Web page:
Why Can’t My Product Get Through the Value Analysis Team?

Why Can’t My Product Get Through the Value Analysis Team?

“Why can’t my product get through the value analysis team?” I hear this question a lot from medical device professionals.

I understand the confusion of the Rep or Manager, or even the VP of Sales for these companies. The value analysis process is a relatively new phenomenon in healthcare sales, and most companies haven’t invested in the understanding or training to really succeed and navigate this new process.

But here’s a news flash…It’s not 2014. Sorry, but the era of the Clinical Champion getting a product only he or she wants for his/her practice has gone the way of the Blu-Ray DVD. And 2014 is never coming back.

It’s time for big and small medical device companies alike to think, act, and sell differently.

Oddly, many of the products carried by these medical device companies ARE great values and DO benefit the health system and its patients, but the companies and sales teams are unprepared to present the product in a true value analysis perspective. Here’s why:

Traditionally medical device representatives were able to stand in front of decision-makers (clinicians) and speak their language, know their clinical needs, and deliver solutions very effectively.

But times have changed. Clinical input is still highly important and valued, but clinical success is only PART of the overall picture within the health system.

These days, when it comes to new product approvals or new vendors, the value analysis team is the decision-making team for the health system. And value analysis looks at many other factors above and beyond clinical success. Quality, infection prevention, risk management, finance, and yes, COST.

Medical device companies have been slow to accept this value analysis shift. Too often, the medical device company believes the Clinical Champion will carry the product to approval without having done a pro forma, a risk assessment, or even gathering the proper data (DRGs, HCPCS, etc).

The sooner companies recognize the evolution of healthcare sales, the better.

Recognition of the value analysis committee and its needs will not only change medical devices’ “marketing message” but more importantly, alter how a company does product development, clinical research, pricing structure, and much more. There is a lot of money and investment at stake!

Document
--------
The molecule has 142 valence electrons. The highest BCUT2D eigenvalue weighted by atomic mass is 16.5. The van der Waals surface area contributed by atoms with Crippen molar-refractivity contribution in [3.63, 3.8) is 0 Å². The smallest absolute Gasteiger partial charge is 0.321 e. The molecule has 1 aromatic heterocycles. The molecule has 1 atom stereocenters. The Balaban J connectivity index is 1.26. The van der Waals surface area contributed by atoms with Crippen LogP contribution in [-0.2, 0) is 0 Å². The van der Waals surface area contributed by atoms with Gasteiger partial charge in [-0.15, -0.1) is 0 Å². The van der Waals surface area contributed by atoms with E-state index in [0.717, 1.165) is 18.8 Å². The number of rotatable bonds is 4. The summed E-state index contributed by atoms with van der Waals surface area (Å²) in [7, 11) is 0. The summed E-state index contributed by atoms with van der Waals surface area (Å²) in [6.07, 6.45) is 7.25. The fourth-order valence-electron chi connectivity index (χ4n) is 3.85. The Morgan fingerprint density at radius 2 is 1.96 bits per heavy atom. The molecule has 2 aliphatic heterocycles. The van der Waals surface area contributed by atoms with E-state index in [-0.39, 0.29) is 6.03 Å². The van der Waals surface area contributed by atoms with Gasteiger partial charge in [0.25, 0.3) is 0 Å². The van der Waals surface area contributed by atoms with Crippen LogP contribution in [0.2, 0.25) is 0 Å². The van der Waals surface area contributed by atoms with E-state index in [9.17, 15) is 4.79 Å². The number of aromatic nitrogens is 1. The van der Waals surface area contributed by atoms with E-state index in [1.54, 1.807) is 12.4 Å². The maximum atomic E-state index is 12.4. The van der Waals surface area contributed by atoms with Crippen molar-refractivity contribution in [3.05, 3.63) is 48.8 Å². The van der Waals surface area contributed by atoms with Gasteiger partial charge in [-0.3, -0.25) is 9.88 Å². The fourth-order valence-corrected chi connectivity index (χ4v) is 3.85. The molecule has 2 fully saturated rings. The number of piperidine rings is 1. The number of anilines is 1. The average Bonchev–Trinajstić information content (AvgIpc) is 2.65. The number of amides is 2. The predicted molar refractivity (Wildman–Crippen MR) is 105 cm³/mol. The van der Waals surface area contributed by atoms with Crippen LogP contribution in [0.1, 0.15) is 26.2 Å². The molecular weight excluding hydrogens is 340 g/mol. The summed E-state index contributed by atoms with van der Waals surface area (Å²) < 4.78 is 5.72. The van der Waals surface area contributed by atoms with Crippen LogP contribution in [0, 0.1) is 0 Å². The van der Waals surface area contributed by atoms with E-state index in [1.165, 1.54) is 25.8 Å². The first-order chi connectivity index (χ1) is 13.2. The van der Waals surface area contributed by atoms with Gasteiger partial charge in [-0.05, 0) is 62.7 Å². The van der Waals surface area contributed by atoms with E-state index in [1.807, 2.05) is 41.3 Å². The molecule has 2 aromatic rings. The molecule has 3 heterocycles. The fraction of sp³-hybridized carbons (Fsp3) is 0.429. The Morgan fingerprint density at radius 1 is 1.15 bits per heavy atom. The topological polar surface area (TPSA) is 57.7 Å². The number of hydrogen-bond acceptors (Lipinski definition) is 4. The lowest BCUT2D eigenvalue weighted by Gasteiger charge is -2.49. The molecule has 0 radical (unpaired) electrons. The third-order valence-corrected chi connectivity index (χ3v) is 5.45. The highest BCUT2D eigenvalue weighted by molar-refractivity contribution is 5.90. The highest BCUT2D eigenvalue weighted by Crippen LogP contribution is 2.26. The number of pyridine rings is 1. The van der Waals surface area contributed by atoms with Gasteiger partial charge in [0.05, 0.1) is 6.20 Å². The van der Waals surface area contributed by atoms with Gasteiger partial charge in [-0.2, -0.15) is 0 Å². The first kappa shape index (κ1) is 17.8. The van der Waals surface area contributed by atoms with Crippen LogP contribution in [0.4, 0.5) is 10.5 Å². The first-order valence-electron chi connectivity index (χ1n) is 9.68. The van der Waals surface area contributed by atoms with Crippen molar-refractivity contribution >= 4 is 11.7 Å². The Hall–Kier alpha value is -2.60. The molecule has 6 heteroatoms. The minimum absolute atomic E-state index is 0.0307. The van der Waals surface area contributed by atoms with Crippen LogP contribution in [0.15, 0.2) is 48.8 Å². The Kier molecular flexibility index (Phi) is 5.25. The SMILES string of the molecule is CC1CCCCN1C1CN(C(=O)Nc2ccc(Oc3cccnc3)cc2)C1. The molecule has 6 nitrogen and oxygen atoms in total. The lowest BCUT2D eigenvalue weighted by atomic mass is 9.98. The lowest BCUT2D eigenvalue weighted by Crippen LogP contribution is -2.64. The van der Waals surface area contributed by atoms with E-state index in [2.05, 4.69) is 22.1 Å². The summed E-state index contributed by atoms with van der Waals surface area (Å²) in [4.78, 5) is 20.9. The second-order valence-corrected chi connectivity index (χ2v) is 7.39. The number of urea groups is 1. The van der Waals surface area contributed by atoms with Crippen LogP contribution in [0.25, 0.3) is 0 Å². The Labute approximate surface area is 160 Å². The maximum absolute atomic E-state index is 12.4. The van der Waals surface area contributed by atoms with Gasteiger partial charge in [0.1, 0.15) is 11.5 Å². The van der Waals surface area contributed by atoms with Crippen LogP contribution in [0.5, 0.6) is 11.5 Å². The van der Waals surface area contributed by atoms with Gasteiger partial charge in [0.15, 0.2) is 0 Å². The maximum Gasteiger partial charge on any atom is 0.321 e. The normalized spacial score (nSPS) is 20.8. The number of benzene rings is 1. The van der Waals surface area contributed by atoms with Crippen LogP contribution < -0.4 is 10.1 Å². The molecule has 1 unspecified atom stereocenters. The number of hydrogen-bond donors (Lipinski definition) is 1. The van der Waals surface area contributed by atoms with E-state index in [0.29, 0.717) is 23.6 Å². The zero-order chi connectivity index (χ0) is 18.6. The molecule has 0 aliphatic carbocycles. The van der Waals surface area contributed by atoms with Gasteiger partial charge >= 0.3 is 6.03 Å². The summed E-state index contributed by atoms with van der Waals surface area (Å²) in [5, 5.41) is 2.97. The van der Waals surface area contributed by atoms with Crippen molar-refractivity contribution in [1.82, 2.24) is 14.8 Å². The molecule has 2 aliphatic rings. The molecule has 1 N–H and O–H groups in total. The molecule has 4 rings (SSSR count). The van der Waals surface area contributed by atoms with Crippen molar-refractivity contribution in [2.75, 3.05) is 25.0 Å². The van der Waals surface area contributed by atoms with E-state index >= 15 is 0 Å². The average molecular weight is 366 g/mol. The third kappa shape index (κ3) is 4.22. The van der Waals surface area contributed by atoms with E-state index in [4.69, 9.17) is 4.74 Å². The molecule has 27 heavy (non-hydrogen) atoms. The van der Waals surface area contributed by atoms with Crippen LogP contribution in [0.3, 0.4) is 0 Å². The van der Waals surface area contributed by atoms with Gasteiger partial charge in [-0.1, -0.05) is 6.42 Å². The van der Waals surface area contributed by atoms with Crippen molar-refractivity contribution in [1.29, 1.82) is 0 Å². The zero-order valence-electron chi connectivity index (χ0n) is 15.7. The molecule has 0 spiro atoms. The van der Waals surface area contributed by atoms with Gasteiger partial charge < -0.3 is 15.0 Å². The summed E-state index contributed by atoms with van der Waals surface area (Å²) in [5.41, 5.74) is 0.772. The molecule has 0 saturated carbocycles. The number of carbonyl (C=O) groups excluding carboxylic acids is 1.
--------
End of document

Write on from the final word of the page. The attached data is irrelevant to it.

So, what should med device companies do differently?

Here are three things I urge medical device companies to do right now to improve selling into health systems and value analysis committees.

  1. Meet with value analysis team members and learn what MATTERS to health systems. HOW do these systems like to digest new information? What is needed for each new product as part of the due diligence?
  2. Learn how the value analysis process works. What does the committee need to see and understand before committing time, effort, and money to explore your new product request?
  3. Finally, ask yourself, “HOW can I show my product’s value to the value analysis team in a way that matters TO THE TEAM?”

If companies do the above three things, they will not only understand how the new healthcare economic landscape stands, but they will also immediately gain MASSIVE competitive advantages over others in their sector.

I expect these forward-looking medical device companies will see a 10-15% increase in topline revenue over 2-3 years and a competitive advantage over competitors of 5-10 years.

So, let’s stop thinking about how to get a new product THROUGH the value analysis committee and start thinking about how to show the product’s value to the entire health system.

Article By:

Mark Copeland, Vice President, Sales,  3T Medical Systems, Inc.

Mark Copeland is a 28-year healthcare sales professional with the last 20 spent in startup medical device companies.

His company, 3T Medical Systems Inc, manufactures and sells innovative medical devices to health systems globally, and Mark teaches companies how to present their new product requests in a way that meets the value analysis requirements.

Contact Mark at mcope67@gmail.com for more information, or visit ValueAnalysisExpert.com.

Articles you may like:

The Value Curve: Cost vs. Value and Risk Assessment in Supply Chain Management